The company’s wholly-owned subsidiary, TNBank, was formed as a state chartered bank in 1995.  Because TNBank’s initial offering shareholder base was over 500, TNBank was subject to the information requirements of the Exchange Act and was required to file reports and other financial information with the Federal Deposit Insurance Commission, which we refer to as the “FDIC.”  On April 30, 2002, the shareholders of TNBank approved a plan of share exchange between Tennessee Valley and TNBank whereby the shares of common stock of the TNBank were exchanged, on a one for one basis, for shares of common stock in Tennessee Valley.  The exchange became effective on May 9, 2002, and, as a result, TNBank became a wholly-owned subsidiary of Tennessee Valley.  The company undertook the share exchange in order to take advantage of the benefits of being a bank holding company, which allow for more options in accessing capital.
 
After consummation of the share exchange between TNBank and Tennessee Valley, TNBank was no longer required to file reports with the FDIC; instead, Tennessee Valley was required to become a publicly reporting company because it continued to have more than 500 shareholders of record.  The company filed a Form 10 to register its common stock under Section 12(g) of the Exchange Act.  
 
The company qualifies as a "smaller reporting company" under SEC regulations. As a “smaller reporting company,” Tennessee Valley is required to prepare and file with the SEC, among other items, the following filings:
 
·  
Annual Reports on Form 10-K;
 
·  
Quarterly Reports on Form 10-Q;
 
·  
Proxy Statements and related materials as required by Regulation 14A under the Securities Exchange Act; and
 
·  
Current Reports on Form 8-K.
 
During the third quarter of 2004, the company, along with internal and external audit firms, began discussions in anticipation of the implementation of Section 404 of the Sarbanes-Oxley Act, which would require that the company prepare an annual report to assess the effectiveness of its internal control structure and procedures for financial reporting.  In November 2004, designated members of the company’s staff were sent to intensive training sessions to discuss the framework behind Section 404 of Sarbanes-Oxley and the methodology and documentation necessary to be in compliance.  In December 2004, the company formed the Sarbanes-Oxley Steering and Implementation Committee.  This committee was charged with the oversight of the development of an action plan, the effective implementation of all guidelines and procedures for compliance with Section 404, and the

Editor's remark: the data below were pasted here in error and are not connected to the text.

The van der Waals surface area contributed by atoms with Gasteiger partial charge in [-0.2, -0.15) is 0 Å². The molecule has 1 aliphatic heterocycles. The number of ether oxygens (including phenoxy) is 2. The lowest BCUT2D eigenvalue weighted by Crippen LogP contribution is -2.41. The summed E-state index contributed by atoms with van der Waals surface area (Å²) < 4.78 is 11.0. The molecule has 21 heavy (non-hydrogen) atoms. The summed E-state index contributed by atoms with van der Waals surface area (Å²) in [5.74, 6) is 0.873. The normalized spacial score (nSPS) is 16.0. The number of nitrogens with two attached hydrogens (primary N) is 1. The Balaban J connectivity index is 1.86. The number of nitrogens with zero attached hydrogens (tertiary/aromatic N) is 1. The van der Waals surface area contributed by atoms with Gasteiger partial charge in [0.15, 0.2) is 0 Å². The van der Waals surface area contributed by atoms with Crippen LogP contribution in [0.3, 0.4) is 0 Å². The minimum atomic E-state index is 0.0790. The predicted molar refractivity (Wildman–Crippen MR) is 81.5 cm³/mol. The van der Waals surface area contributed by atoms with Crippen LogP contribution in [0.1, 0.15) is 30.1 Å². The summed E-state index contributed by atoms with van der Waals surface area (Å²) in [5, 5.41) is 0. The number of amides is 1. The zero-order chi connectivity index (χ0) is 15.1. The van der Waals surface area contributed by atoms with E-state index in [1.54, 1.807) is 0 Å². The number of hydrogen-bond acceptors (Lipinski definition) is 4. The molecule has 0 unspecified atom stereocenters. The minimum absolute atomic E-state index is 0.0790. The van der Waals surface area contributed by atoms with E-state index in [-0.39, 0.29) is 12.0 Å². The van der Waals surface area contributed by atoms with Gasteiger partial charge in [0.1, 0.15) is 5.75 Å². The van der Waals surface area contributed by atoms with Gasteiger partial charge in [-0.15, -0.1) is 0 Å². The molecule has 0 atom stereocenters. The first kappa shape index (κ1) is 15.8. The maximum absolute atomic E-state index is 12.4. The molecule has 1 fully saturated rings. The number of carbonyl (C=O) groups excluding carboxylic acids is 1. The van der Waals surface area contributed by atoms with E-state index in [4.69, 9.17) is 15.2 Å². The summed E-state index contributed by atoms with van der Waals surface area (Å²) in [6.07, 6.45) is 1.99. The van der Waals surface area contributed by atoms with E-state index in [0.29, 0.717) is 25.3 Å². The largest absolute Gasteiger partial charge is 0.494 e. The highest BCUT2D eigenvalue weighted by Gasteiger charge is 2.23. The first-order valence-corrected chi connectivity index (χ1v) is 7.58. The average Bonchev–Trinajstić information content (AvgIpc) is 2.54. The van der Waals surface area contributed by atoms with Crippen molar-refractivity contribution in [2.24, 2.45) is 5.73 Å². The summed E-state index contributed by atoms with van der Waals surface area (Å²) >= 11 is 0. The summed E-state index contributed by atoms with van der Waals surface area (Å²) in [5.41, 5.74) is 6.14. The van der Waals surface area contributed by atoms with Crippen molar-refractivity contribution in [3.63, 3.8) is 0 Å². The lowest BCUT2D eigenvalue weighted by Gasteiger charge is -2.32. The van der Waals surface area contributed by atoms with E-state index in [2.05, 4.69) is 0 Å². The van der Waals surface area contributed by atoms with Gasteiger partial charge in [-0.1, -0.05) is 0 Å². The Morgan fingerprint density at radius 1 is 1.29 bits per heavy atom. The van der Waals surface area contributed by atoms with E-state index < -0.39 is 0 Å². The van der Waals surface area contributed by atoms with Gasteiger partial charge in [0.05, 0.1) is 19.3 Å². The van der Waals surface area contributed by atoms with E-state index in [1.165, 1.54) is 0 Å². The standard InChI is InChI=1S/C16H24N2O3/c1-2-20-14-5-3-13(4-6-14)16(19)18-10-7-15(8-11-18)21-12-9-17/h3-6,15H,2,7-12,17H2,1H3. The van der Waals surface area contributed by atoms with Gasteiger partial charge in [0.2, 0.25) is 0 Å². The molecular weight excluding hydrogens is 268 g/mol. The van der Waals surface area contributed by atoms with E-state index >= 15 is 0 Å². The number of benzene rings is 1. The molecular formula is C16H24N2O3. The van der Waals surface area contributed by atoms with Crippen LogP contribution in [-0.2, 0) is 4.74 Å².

5

 
 
evaluation and significance of all deficiencies identified during risk assessment and testing.  After numerous discussions centering around the sizeable costs related to compliance with Section 404 of  Sarbanes-Oxley, the company decided to designate one of its employees to full-time Sarbanes-Oxley compliance.  During early 2005, significant areas of concentration were identified and methods of testing were identified, however, the SEC then delayed the implementation of Section 404 of Sarbanes-Oxley until December 31, 2006.  After discussing the high costs of compliance, the current delay, and likelihood of future delays, the Sarbanes-Oxley Steering Committee, the Audit Committee, and the company’s management decided  to delay all use of the company’s financial and staffing resources for the purposes of Section 404.  As expected, implementation of Section 404 of the Sarbanes-Oxley Act was again delayed until December 31, 2007.  A further extension delayed small company (“non-accelerated filer”) compliance with Section 404 to reports for the year ended December 31, 2008 and a further extension of reporting compliance is now in effect until the year ended December 31, 2009. 
 
        In July 2007 management  reinitiated discussions concerning Sarbanes-Oxley, Section 404 compliance as a non-accelerated filer and the requirement for the chief executive officer and the chief financial officer to report on the controls over financial reporting for the year ending December 31, 2008. Dixon Hughes, our independent registered public accountants,  provided management a copy of SEC Release 33-8810,Commission Guidance Regarding Management’s Report on Internal Control Over Financial Reporting Under Section 13(a) or 15(d) of the Securities Exchange Act of 1934” as well as an example of a risk assessment  for section 404 of  Sarbanes-Oxley.

               A review by management of the published guidance and the company’s compliance documentation previously prepared, revealed a need for a method to organize and cross-reference procedures. Through consultation with Dixon Hughes and Pershing Yoakley & Associates, P.C. (“Pershing Yoakley”), the firm to whom the company outsources its internal audit function, management became aware of several software tools available for the purpose of documenting, organizing, cross-referencing, and testing compliance with the provisions of Section 404. Management began researching the availability and cost of these tools.